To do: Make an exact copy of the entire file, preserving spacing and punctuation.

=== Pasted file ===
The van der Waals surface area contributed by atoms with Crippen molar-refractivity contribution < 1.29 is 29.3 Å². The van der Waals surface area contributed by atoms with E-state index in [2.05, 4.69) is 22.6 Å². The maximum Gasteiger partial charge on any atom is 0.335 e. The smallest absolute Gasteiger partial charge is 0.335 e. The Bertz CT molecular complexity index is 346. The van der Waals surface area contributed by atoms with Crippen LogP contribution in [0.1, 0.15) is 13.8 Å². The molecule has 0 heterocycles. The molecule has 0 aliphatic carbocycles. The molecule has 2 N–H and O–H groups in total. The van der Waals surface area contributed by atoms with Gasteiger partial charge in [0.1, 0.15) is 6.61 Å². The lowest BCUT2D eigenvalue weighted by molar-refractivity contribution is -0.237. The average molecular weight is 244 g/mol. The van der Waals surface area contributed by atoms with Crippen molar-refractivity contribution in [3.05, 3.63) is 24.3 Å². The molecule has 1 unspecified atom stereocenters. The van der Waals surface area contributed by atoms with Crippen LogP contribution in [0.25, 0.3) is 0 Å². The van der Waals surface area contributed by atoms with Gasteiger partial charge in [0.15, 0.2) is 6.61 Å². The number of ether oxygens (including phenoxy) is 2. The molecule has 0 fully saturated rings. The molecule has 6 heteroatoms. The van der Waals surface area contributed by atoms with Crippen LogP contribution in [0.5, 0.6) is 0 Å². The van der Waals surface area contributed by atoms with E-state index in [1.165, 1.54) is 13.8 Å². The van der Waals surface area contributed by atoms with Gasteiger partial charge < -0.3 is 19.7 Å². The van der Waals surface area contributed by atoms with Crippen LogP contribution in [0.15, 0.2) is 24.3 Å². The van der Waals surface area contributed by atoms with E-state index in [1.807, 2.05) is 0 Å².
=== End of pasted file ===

The van der Waals surface area contributed by atoms with Crippen molar-refractivity contribution < 1.29 is 29.3 Å². The van der Waals surface area contributed by atoms with E-state index in [2.05, 4.69) is 22.6 Å². The maximum Gasteiger partial charge on any atom is 0.335 e. The smallest absolute Gasteiger partial charge is 0.335 e. The Bertz CT molecular complexity index is 346. The van der Waals surface area contributed by atoms with Crippen LogP contribution in [0.1, 0.15) is 13.8 Å². The molecule has 0 heterocycles. The molecule has 0 aliphatic carbocycles. The molecule has 2 N–H and O–H groups in total. The van der Waals surface area contributed by atoms with Gasteiger partial charge in [0.1, 0.15) is 6.61 Å². The lowest BCUT2D eigenvalue weighted by molar-refractivity contribution is -0.237. The average molecular weight is 244 g/mol. The van der Waals surface area contributed by atoms with Crippen molar-refractivity contribution in [3.05, 3.63) is 24.3 Å². The molecule has 1 unspecified atom stereocenters. The van der Waals surface area contributed by atoms with Crippen LogP contribution in [0.25, 0.3) is 0 Å². The van der Waals surface area contributed by atoms with Gasteiger partial charge in [0.15, 0.2) is 6.61 Å². The number of ether oxygens (including phenoxy) is 2. The molecule has 0 fully saturated rings. The molecule has 6 heteroatoms. The van der Waals surface area contributed by atoms with Crippen LogP contribution in [0.5, 0.6) is 0 Å². The van der Waals surface area contributed by atoms with E-state index in [1.165, 1.54) is 13.8 Å². The van der Waals surface area contributed by atoms with Gasteiger partial charge < -0.3 is 19.7 Å². The van der Waals surface area contributed by atoms with Crippen LogP contribution in [0.15, 0.2) is 24.3 Å². The van der Waals surface area contributed by atoms with E-state index in [1.807, 2.05) is 0 Å².